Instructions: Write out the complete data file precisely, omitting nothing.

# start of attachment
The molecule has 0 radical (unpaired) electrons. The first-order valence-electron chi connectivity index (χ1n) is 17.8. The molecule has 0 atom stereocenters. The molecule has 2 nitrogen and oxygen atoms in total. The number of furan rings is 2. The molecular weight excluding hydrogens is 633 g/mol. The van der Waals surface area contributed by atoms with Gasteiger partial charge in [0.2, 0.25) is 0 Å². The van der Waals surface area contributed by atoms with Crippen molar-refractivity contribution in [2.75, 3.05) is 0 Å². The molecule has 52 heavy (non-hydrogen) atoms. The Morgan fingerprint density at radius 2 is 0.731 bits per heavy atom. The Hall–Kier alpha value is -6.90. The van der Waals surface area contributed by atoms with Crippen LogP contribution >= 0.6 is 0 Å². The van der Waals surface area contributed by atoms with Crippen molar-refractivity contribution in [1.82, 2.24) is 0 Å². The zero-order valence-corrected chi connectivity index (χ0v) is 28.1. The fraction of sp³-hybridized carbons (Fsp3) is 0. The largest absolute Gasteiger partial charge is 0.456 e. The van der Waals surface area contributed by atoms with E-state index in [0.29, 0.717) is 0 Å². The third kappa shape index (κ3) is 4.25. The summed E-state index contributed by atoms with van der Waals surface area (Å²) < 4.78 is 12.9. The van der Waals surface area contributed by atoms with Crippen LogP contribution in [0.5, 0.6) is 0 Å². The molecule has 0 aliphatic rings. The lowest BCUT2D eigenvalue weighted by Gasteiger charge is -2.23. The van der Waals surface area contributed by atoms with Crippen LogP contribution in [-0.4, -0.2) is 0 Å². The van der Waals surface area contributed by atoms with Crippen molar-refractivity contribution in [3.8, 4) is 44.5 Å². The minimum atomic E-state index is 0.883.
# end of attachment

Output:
The molecule has 0 radical (unpaired) electrons. The first-order valence-electron chi connectivity index (χ1n) is 17.8. The molecule has 0 atom stereocenters. The molecule has 2 nitrogen and oxygen atoms in total. The number of furan rings is 2. The molecular weight excluding hydrogens is 633 g/mol. The van der Waals surface area contributed by atoms with Gasteiger partial charge in [0.2, 0.25) is 0 Å². The van der Waals surface area contributed by atoms with Crippen molar-refractivity contribution in [2.75, 3.05) is 0 Å². The molecule has 52 heavy (non-hydrogen) atoms. The Morgan fingerprint density at radius 2 is 0.731 bits per heavy atom. The Hall–Kier alpha value is -6.90. The van der Waals surface area contributed by atoms with Crippen LogP contribution >= 0.6 is 0 Å². The van der Waals surface area contributed by atoms with Crippen molar-refractivity contribution in [1.82, 2.24) is 0 Å². The zero-order valence-corrected chi connectivity index (χ0v) is 28.1. The fraction of sp³-hybridized carbons (Fsp3) is 0. The largest absolute Gasteiger partial charge is 0.456 e. The van der Waals surface area contributed by atoms with E-state index in [0.29, 0.717) is 0 Å². The third kappa shape index (κ3) is 4.25. The summed E-state index contributed by atoms with van der Waals surface area (Å²) < 4.78 is 12.9. The van der Waals surface area contributed by atoms with Crippen LogP contribution in [0.5, 0.6) is 0 Å². The molecule has 0 aliphatic rings. The lowest BCUT2D eigenvalue weighted by Gasteiger charge is -2.23. The van der Waals surface area contributed by atoms with Crippen LogP contribution in [-0.4, -0.2) is 0 Å². The van der Waals surface area contributed by atoms with Crippen molar-refractivity contribution in [3.8, 4) is 44.5 Å². The minimum atomic E-state index is 0.883.